The microfinance industry is unlikely to experience the pre-pandemic recovery efficiency levels of nearly 99% as the entire microfinance lending landscape in India has undergone a transformation. Recovery levels are expected to be around 96-99% for the industry as a whole, said Jiji Mammen, managing director and CEO of Sa-dhan.
The collection efficiency of MFIs, which had seen a significant decline in early 2020 as a result of the Covid-induced lockdown and the general downturn in the economy, has seen steady improvement over the past two years.
“The recovery rate has improved. For all new loans issued after the recent Omicron wave, the recovery rate is close to 100%. But loans issued during the second wave suffered and because of this overall recovery, fell to 95-96% Although it may go up a little [moving forward], it may not be possible to reach the 99% levels. It is likely to settle between 96 and 99 percent,” Mammen said. Activity area.
SROs will play a development role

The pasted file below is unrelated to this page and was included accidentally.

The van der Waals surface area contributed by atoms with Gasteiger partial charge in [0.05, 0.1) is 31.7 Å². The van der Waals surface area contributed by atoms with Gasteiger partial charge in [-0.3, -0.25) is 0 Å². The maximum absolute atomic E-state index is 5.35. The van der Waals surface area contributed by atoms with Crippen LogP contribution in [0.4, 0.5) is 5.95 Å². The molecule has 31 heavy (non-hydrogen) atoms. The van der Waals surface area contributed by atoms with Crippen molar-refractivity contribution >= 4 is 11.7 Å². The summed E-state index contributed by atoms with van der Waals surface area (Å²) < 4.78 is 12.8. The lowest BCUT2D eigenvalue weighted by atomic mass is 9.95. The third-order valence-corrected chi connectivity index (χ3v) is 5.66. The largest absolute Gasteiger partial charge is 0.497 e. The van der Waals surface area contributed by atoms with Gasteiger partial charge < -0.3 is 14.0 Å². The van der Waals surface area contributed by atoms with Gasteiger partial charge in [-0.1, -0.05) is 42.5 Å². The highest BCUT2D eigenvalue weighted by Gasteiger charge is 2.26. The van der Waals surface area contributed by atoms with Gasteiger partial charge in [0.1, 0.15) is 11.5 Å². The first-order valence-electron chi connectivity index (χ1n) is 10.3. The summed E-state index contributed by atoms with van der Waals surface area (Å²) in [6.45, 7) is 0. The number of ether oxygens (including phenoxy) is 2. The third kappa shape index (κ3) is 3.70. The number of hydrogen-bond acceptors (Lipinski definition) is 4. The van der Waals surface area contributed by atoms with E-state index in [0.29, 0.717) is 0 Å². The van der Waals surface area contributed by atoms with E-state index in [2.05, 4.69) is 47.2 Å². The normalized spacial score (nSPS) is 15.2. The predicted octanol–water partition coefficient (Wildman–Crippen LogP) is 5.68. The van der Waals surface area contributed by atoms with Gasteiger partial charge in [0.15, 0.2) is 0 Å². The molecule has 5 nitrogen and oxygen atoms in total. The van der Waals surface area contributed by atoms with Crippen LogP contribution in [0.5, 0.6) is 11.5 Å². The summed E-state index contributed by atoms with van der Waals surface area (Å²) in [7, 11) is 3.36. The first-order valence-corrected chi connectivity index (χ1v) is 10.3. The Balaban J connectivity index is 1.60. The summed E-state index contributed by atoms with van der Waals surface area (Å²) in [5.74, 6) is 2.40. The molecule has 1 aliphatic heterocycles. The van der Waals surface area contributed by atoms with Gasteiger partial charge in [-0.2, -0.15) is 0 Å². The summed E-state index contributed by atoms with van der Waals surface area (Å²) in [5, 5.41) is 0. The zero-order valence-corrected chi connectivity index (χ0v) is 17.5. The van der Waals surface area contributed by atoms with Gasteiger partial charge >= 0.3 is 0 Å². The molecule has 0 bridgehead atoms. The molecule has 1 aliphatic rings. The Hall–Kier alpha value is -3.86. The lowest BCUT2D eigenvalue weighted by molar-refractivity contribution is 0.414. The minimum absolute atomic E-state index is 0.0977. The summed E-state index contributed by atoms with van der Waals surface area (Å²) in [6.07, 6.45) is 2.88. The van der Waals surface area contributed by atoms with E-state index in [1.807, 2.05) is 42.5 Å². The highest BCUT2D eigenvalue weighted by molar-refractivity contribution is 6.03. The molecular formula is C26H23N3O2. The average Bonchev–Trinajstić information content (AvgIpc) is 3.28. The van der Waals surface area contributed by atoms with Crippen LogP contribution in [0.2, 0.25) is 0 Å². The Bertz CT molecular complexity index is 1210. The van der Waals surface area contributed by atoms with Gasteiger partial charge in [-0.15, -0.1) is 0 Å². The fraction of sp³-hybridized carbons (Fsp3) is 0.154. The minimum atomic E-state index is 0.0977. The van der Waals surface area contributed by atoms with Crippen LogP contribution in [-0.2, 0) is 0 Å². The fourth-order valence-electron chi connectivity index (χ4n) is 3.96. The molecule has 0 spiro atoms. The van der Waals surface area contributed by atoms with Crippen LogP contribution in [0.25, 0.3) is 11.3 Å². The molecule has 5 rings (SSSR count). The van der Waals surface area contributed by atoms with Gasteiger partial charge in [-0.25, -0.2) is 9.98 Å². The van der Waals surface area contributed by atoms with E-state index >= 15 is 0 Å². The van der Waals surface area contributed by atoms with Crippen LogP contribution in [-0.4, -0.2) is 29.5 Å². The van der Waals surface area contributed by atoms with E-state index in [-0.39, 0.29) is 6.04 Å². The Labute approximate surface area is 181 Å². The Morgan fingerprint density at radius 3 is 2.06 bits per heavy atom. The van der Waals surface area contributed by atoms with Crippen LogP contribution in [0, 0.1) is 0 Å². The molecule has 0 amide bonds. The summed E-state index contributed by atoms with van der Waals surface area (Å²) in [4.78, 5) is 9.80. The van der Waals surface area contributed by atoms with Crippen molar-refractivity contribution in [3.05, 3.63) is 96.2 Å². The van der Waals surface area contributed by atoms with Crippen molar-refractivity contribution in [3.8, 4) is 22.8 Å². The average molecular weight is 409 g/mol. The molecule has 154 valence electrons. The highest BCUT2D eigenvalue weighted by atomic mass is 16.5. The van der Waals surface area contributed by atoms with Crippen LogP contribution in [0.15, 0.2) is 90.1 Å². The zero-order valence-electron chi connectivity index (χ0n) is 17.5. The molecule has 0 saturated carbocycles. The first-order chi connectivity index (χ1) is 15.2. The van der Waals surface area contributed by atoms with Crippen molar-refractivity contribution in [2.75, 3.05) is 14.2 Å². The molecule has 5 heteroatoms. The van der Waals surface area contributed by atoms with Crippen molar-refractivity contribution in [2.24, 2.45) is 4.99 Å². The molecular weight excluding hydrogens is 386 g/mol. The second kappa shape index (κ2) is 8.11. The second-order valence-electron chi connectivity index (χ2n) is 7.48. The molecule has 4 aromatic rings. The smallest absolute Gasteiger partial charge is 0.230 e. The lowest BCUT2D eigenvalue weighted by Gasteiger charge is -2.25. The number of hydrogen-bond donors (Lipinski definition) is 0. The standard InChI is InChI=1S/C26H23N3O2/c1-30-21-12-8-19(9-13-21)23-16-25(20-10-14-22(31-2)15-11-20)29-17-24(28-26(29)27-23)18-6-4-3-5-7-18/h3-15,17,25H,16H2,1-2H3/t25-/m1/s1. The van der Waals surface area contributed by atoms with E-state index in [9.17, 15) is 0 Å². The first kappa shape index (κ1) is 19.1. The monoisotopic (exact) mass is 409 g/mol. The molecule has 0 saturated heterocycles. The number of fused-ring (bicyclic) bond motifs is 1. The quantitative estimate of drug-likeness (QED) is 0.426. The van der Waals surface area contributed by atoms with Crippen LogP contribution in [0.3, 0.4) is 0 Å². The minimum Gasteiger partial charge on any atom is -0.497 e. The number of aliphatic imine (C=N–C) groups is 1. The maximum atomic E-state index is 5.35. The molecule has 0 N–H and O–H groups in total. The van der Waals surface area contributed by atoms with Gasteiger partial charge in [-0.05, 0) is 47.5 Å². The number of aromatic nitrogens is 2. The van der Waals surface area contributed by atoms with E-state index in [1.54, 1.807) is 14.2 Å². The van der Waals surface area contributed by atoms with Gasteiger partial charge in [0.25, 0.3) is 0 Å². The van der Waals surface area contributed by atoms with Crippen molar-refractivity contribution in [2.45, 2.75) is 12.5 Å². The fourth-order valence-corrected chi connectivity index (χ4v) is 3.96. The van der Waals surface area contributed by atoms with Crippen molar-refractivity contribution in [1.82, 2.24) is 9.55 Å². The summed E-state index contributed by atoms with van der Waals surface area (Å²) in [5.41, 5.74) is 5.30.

According to him, self-regulatory organizations (SROs) such as Sa-dhan need to transform and play more of a developmental role in the context of recent changes in the regulatory landscape.
The Reserve Bank of India had recently issued its final guidelines for MFIs, which would apply to all entities including banks, small financial banks and NBFCs operating in the sector.
Under the revised guidelines, Regulated Entities (REs) that lend to the microfinance segment will need to ensure that loans are unsecured and not tied to a lien on the borrower’s deposit account, that repayment obligations are capped and interest rates are not usurious, and there is no prepayment penalty.
The central bank has set a common household limit of ₹3 lakh for loans to qualify as microfinance, unlike the earlier definition which distinguished between rural and urban households.
The maximum possible indebtedness per borrower has been increased to ₹2.4 lakh (from half of what it was before). It also removed margin caps specifically applicable to NBFC-MFIs.
“The new regulatory framework is a milestone and a laudable step on the part of the regulator. While this gives a lot of freedom to entities (in terms of setting interest rates and designing products), it also requires a lot of accountability from lenders and their boards,” he said. he declares.
Interest rates can now be decided based on board policy. Although the board has been given the freedom to set interest rates, SROs can monitor and help ensure that they are not usurious. Apart from that, Sa-dhan is also working on developing a framework on risk management tools.
June 26, 2022